We’re literally hardwired against it.
Even if it’s a given that the change is for the better, and that everyone will benefit in the long run, the very “threat” of change triggers fear, uncertainty, and resistance.
Countering that resistance with a top-down decree will only serve to compound the problems, negating the very goals you set out to accomplish.
So what’s the solution?
A careful and cautious cultural shift toward Trauma-Informed Care, in a Trauma-Informed way.
When everyone in your organization, from the boardroom to the breakroom, feels supported and secure through the change process, the outcome is improved service delivery, less employee turnover and higher personal and professional satisfaction.
How does that happen, you ask?
The process starts at the leadership level, explains all that’s entailed and asks bold questions about the willingness and capacity for change.
Where the TIC culture change begins, by engaging everyone’s voice, two-way communication, from the very beginning.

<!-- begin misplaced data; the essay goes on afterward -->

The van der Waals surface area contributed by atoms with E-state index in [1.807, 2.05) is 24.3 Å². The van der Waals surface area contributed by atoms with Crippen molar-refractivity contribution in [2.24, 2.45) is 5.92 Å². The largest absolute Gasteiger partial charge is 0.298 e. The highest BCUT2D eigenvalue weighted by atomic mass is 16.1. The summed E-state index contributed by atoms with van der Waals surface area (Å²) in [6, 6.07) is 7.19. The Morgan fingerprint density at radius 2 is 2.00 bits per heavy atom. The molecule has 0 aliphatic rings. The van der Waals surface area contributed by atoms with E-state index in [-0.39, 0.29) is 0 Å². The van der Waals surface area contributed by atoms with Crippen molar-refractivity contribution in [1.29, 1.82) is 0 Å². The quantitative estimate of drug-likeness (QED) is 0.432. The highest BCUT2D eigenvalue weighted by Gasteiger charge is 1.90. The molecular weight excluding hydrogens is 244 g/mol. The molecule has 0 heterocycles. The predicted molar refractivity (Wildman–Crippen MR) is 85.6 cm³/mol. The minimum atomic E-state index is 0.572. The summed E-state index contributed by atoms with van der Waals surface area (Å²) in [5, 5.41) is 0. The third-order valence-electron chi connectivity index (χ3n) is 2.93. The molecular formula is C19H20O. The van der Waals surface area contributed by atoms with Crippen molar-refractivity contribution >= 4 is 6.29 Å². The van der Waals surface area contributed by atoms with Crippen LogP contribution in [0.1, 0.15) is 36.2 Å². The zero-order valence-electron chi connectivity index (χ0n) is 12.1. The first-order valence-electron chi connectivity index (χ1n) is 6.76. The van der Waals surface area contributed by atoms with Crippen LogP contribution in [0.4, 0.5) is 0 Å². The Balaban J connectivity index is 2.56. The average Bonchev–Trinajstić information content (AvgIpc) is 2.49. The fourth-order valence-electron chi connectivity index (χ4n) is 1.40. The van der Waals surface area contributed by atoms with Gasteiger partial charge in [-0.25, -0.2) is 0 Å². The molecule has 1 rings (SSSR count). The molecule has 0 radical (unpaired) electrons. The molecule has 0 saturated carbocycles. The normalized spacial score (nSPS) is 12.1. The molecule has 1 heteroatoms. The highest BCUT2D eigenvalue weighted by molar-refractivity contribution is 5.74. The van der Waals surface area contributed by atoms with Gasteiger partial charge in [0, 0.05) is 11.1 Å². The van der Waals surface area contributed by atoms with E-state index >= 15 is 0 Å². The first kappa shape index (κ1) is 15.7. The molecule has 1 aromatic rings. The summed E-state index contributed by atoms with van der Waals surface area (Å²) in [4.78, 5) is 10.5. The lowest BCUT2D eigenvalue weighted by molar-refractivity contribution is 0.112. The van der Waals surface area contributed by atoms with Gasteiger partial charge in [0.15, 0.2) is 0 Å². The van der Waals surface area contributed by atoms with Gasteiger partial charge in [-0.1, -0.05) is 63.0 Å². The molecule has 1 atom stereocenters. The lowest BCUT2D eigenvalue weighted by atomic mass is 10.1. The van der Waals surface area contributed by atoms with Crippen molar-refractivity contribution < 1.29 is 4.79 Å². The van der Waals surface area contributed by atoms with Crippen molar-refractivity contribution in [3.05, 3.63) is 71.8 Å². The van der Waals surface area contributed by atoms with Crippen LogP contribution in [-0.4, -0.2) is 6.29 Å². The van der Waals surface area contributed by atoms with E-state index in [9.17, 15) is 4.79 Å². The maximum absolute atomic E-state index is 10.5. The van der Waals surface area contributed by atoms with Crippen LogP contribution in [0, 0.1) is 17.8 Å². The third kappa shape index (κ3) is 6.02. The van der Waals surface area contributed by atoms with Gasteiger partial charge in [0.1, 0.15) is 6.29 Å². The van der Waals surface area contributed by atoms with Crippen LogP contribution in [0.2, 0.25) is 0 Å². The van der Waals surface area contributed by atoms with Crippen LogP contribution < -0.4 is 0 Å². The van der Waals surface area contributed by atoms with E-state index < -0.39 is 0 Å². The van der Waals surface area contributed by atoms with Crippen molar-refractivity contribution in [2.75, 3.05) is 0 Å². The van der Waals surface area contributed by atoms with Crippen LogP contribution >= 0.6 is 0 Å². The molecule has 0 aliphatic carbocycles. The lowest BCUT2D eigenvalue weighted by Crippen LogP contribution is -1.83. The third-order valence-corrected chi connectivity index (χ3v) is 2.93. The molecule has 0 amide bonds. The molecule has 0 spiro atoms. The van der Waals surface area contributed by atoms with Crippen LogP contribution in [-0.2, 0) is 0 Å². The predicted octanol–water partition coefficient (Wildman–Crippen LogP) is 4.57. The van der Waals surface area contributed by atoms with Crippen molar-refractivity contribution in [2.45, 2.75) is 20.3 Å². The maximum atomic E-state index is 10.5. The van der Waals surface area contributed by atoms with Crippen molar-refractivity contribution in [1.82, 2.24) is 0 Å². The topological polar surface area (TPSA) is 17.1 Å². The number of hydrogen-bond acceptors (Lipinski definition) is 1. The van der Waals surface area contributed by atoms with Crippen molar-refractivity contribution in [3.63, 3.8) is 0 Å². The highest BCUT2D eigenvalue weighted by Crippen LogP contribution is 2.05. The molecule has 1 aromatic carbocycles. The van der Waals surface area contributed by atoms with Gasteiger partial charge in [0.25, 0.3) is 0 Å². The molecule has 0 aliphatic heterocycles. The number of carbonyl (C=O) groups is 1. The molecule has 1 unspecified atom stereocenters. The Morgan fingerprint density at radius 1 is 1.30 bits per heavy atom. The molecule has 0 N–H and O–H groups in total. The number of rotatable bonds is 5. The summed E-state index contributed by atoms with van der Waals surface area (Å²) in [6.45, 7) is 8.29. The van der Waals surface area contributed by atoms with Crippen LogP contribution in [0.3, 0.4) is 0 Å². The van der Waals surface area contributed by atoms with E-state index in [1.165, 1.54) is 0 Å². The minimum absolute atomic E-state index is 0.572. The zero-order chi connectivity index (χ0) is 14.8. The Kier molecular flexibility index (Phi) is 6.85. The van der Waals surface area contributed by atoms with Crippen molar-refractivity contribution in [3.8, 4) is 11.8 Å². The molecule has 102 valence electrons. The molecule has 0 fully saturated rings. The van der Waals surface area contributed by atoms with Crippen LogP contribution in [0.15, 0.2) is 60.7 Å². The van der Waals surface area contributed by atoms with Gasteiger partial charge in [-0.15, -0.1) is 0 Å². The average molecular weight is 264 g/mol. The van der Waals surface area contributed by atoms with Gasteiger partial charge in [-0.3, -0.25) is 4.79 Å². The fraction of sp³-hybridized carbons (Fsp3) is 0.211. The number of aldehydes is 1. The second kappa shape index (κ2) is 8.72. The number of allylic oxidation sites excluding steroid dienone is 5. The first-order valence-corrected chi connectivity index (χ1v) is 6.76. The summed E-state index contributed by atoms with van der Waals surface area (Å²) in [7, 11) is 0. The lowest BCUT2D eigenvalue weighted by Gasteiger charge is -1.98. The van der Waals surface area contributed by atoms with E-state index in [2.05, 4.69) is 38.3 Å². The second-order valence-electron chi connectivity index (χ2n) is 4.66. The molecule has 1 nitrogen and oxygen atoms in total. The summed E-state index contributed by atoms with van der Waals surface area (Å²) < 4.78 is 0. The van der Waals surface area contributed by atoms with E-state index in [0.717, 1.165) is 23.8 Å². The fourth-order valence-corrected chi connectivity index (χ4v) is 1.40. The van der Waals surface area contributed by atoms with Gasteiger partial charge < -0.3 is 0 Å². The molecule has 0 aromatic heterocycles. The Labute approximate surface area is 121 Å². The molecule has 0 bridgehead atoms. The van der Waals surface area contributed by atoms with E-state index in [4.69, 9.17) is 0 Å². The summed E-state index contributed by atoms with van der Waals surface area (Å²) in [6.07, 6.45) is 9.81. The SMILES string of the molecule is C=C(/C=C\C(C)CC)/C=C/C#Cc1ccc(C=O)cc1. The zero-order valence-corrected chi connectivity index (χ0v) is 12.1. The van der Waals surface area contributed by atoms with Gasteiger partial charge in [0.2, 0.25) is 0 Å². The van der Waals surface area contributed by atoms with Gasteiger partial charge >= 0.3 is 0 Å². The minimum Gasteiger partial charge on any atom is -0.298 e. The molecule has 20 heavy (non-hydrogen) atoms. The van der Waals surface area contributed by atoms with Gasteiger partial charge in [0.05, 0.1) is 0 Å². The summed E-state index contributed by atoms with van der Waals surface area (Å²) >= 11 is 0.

Make the changes line up with each other.
In each team at each level, with respect to their own list of change requests
Tracks whether changes to policy, practice, environment, (attitudes and behavior), have been implemented.
Assign the individual bits of change. Record completion. Measure in the little and big picture. Are the changes doing what they’re supposed to? Is the rate of change satisfactory? Should roadblock(s) be removed (for example is the budget sufficient)?
Tracks whether changes to policy, practice, environment, (attitudes and behavior), have been adopted and institutionalized and whether they’re working.
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